Final witness called at Menon inquiry after 42 days of hearings

The last witness at the inquiry looking into the work of former Miramichi, N.B., pathologist Dr. Rajgopa Menon testified Tuesday.

Justice Paul Creaghan to deliver report by Jan. 1

The last witness at the inquiry looking into the work of former Miramichi pathologist Dr. Rajgopal Menon testified Tuesday.

Dr. Edouard Hendricks, medical vice-president for New Brunswick's Health Region B, testified that recruiting doctors isn't always easy, but there are ways to improve the situation.

Hendricks said he'd like to see a clear and objective process for hiring doctors, with background checks and outside evaluation of the candidate.

He'd also like to see regular communication between hospitals and the New Brunswick College of Physicians and Surgeons, he said.

Menon, now 73, worked as a pathologist at the Miramichi Regional Health Authority from 1995 until February 2007, when he was suspended following complaints about incomplete diagnoses and delayed lab results.

Hendricks was the last of 56 witnesses called to testify before the inquiry headed by Justice Paul Creaghan, who will now write a report of his findings to be delivered to the New Brunswick government in December.

Creaghan will not assign any criminal responsibility for the misdiagnoses, but he is expected to make recommendations to the government on how to prevent an excessive number of misdiagnoses from happening again.

A wide review of Menon's work is still underway. More than 2,400 tests dating back to 1995 are being processed in Ottawa.

Health Minister Mike Murphy called the formal inquiry into the pathology work at the Miramichi hospital after an independent audit of 227 cases of breast and prostate cancer biopsies from 2004-05 found 18 per cent had incomplete results and three per cent had been misdiagnosed.

The audit of Menon's work was done last spring by Dr. Bruce Wright, a pathologist at the South Shore Regional Hospital in Bridgewater, N.S., and Dr. Rosemary Henderson, a pathologist at the Queen Elizabeth Hospital in Charlottetown, P.E.I.

Their report said tremors in Menon's hands threw into question his ability to prepare tissue samples for diagnosis and that he continued to work while requiring surgery on both eyes to remove cataracts.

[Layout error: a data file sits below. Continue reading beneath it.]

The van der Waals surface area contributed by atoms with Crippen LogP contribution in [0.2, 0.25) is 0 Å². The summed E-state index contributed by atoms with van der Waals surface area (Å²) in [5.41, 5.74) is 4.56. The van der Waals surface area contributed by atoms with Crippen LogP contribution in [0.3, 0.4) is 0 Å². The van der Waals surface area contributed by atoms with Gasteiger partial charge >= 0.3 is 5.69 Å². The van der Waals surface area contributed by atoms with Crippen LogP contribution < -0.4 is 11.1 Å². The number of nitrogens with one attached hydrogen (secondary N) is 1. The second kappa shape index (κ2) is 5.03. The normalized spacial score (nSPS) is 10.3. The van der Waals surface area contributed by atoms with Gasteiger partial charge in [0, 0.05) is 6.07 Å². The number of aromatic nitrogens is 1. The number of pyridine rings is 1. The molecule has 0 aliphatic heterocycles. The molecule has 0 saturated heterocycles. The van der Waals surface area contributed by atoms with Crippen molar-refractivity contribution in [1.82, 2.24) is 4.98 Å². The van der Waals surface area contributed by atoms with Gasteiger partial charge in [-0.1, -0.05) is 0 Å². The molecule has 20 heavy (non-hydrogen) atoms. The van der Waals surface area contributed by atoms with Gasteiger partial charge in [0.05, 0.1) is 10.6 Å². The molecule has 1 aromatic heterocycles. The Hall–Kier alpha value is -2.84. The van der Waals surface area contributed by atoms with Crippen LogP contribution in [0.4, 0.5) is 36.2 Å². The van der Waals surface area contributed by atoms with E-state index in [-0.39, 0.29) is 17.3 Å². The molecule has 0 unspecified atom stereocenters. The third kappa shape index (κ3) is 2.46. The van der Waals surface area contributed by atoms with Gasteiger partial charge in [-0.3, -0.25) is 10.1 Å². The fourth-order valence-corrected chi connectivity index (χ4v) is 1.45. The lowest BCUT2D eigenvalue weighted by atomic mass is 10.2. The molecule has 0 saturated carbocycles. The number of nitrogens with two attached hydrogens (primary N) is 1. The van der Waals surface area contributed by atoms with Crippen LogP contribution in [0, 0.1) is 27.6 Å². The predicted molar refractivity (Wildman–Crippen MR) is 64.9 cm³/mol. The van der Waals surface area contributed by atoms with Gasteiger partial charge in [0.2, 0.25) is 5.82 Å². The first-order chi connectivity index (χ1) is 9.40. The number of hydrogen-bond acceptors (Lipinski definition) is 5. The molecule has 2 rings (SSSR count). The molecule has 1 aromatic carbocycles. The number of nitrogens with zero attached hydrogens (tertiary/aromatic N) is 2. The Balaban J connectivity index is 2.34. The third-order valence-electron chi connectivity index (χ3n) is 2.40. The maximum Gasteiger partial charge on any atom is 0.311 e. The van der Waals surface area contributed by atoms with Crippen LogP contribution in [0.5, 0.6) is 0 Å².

The inquiry, which began in May, had three phases and held hearings over 42 days.

The first phase of the inquiry heard from health officials and from Menon’s colleagues. Many testified there were problems with Menon's work, but there was confusion over the reporting process.

Notification took too long, cancer patient says

During the second phase of the inquiry, patients in Miramichi had their say.

Cancer patient Kathleen Waters questioned why it took so long to notify patients when questions about the pathology results first arose.

"With cancer, every minute counts. The luxury wasn't there to wait a year, a year and a half before this," Waters said in her testimony to the inquiry in June.

"I know things were being done, but patients, I think, had the right to know because they themselves, and the public also, could have moved this along a little sooner."

The third phase heard from expert witnesses. Some of them suggested better peer review would prevent a similar situation in the future.

Several problems surfaced again and again during the inquiry, including a lack of pathologists in New Brunswick, poor quality control and questions about the safety of smaller labs.

In May, Menon told the inquiry that illegible handwriting from doctors and a heavy workload made his job in the pathology lab at the Miramichi hospital extremely difficult at times.

Although Menon apologized to patients during his testimony, he said he was not aware of any errors in his work.

He later told CBC News that he took "practically zero" responsibility for any incomplete or incorrect results, and that he had become a scapegoat for the hospital administrators.